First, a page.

significant risk that all participants will be tarred by the same brush. And many times the media “stokes the fires of negativ- ity” by emphasizing such attacks in their coverage rather than the issue itself. Weak as the case is, some make a case against civility. Some say civility just reinforces the status quo in terms of power rela- tionships. Or that what really matters is not who is more civil, but who wins. Tat is very simplistic and caters to our flawed character as human. We can be and should be better than that. Te quest for civility has merit for public officials. Martin

Luther King, Jr.’s observations are instructive: “In a neighbor- hood dispute there may be stunts, rough words, and even hot insults; but when a whole people speaks to its government, the dialogue and the action must be on a level reflecting the worth of that people and the responsibility of that government.” King’s admonition to his listeners to set their standards of discourse high, irrespective of how others behave, is consis- tent with the quote from Gandhi, “you must be the change you wish to see in the world.” Or as Mark Twain observed in “Pudd’nhead Wilson”: “Few things are harder to put up with than the annoyance of a good example.” It may be annoying at times, but a good example helps pull the rest of us in line. I don’t believe civility can be legislated any more than morality can be legislated. Laws can be enacted governing civility and morality, and people may pay the price for break- ing those laws. But people make a choice to be civil or not just like they make a choice to be a moral or immoral person. I agree with the Greek philosopher Aristotle who believed that virtuous behavior had to be voluntary and that civility is a form of virtuous behavior. Let me remind you what civility actually means. It’s some- times defined as simply being polite. While it can refer to politeness, it’s much more than that. Civility comes from the Latin root civilis, meaning “befitting a citizen.” Civility is the baseline of respect we owe one another in public life. So how do we achieve more civility in public discourse? Here are a few suggestions:

• Separate people from the problem. Recognize that oth- er thoughtful and caring people have different views on how best to address the problem. Focus on solutions that are most likely to be successful. Avoid resolving disputes on the basis of “us versus them” animosity and seek the relative merits of completing problem-solving strategies.

• Obtain the facts. Many public policy disputes involve factual disagreements that are amenable to resolution through some type of fact-finding process. Work together to resolve factual disagreements wherever possible. Tere are, of course, times when separate studies have conclud- ed “competing facts.” When this is true, contending par- ties need to publicly explain the reasoning behind their



differing interpretation of the factual information that is available. Tat can be done in a civil manner.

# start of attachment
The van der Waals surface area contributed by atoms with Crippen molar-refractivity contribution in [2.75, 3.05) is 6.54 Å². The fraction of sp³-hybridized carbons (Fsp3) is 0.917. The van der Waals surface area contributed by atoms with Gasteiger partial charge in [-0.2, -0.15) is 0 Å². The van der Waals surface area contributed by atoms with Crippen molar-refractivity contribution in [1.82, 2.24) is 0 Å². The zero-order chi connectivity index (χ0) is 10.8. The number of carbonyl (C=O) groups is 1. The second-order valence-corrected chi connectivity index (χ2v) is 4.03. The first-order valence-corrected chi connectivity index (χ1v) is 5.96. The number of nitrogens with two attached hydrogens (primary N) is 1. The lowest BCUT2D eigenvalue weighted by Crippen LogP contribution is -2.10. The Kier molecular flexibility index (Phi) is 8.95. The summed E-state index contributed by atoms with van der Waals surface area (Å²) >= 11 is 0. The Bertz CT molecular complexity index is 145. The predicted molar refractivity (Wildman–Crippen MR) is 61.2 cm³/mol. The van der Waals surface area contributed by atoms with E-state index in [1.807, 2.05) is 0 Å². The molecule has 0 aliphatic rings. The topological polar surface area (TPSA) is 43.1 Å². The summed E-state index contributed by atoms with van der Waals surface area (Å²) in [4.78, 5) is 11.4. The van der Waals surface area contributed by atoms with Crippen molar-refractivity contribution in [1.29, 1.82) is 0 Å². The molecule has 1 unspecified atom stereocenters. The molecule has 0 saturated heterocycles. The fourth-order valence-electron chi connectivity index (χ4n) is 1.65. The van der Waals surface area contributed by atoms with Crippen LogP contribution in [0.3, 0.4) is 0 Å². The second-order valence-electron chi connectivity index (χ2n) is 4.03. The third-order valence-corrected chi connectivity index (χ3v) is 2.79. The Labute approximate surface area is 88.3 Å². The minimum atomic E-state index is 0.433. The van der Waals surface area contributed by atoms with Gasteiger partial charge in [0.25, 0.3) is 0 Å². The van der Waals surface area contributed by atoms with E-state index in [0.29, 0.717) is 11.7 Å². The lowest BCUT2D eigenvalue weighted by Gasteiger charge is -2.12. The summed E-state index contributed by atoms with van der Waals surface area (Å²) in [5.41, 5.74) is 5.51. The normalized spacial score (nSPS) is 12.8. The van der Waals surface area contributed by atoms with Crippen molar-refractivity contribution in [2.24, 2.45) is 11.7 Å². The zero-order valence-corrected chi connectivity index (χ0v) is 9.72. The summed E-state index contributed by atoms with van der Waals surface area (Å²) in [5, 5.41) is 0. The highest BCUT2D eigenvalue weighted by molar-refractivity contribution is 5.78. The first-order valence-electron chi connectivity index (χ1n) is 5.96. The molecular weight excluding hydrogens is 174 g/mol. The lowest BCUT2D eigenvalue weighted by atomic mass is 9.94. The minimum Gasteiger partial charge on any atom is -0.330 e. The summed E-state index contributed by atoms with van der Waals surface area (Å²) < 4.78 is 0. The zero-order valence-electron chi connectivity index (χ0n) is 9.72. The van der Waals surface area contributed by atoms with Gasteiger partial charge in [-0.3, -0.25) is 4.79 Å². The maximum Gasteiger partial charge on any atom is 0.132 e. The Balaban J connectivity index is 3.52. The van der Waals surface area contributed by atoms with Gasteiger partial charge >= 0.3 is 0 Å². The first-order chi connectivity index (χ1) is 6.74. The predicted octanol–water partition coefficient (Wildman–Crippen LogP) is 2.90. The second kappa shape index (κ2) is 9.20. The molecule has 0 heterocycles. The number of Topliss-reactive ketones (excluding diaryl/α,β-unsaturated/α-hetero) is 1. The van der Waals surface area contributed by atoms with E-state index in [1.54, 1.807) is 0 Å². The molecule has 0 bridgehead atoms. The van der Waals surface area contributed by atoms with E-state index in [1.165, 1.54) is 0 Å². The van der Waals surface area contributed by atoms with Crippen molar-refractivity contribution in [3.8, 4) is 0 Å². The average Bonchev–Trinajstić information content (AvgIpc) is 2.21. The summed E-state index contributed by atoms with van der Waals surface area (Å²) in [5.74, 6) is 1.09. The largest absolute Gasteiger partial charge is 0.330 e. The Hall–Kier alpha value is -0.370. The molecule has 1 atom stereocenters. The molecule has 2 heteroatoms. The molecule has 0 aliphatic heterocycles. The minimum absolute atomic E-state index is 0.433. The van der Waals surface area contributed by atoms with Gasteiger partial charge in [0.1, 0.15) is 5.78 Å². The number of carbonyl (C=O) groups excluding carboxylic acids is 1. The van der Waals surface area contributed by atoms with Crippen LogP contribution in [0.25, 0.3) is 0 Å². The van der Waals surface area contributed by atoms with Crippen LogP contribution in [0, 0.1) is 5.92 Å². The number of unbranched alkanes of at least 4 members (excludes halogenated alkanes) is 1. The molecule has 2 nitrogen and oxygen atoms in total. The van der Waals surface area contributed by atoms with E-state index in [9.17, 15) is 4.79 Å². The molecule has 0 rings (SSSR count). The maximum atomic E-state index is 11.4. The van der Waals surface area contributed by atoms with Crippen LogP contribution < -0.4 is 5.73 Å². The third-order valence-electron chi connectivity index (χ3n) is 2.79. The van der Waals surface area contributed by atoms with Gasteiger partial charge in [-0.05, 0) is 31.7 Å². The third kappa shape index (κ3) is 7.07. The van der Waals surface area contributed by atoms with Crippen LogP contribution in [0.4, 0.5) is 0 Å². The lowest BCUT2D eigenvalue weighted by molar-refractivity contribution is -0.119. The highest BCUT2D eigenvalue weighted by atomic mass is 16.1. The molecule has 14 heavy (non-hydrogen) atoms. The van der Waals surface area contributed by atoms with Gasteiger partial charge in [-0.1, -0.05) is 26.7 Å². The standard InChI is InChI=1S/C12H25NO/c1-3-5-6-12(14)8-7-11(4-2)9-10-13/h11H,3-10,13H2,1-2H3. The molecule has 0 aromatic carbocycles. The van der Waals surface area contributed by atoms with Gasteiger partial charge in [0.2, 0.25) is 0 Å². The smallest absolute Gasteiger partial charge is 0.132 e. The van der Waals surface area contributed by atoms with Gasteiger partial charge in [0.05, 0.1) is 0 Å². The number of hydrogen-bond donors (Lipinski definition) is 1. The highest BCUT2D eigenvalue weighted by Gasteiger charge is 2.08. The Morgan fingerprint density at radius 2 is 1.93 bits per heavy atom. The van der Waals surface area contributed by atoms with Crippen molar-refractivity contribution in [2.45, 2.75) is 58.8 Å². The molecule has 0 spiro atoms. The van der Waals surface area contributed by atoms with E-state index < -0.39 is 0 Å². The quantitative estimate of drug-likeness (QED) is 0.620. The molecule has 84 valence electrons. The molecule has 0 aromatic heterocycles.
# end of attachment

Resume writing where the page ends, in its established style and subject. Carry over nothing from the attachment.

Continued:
• Limit interpersonal misunderstandings. Make an honest and continuing effort to understand the views and reasoning of your opponents. As much as we want to believe that we are 100 percent correct about every- thing, we aren’t.

• Use fair processes. Genuinely solicit and consider public input. Make decisions on the basis of substan- tive arguments.

• Keep trying to persuade and allow yourself to be persuaded. One crucial element of civility is the recog- nition by conflicting parties that it is possible they are wrong and the policies advocated by their opponents are actually better. Seriously consider the persuasive arguments made by your opponents and explain your own position.

• Another strategy for civility is to identify the biggest redeeming quality of that person who’s always driv- ing you crazy. Keep it in mind the next time the two of you interact.

Before I close, I want to talk about one more thing —

Gadflies. Te connotation that comes with the term “gadfly” is not usually very becoming. But I want to look at them a little differently. Virtually every community has them: individuals who show up at every meeting to voice their complaints, often repetitiously and sometimes with a tenu- ous grip on reality and the facts. I don’t believe anyone has a magic solution to the problem that these individuals’ con- tributions to public meetings create, often by crowding out others who have more specific and constructive reasons for wanting to share their views with the state legislative commit- tee, the quorum court, the city council, the school board, or any public government meeting. In a book called “City Silly Hall,” written by City Manager Rich Holmer there is a chapter on gadflies. One particularly poignant account is of Jake, a longtime community resident who ultimately fell on hard times. Here’s an excerpt:

As for Jake, we saw less and less of him [over the years]. His attendance at council and historical society meetings became less frequent. He looked withered and thinner, many times un-shaven, and wearing the same wool shirt. Te chief had told me his officers had rousted him on more than one occa- sion for sleeping in the parks or in his truck. It was a crisp December night and I had just exited early from a transit tax meeting. I began the 10-mile drive

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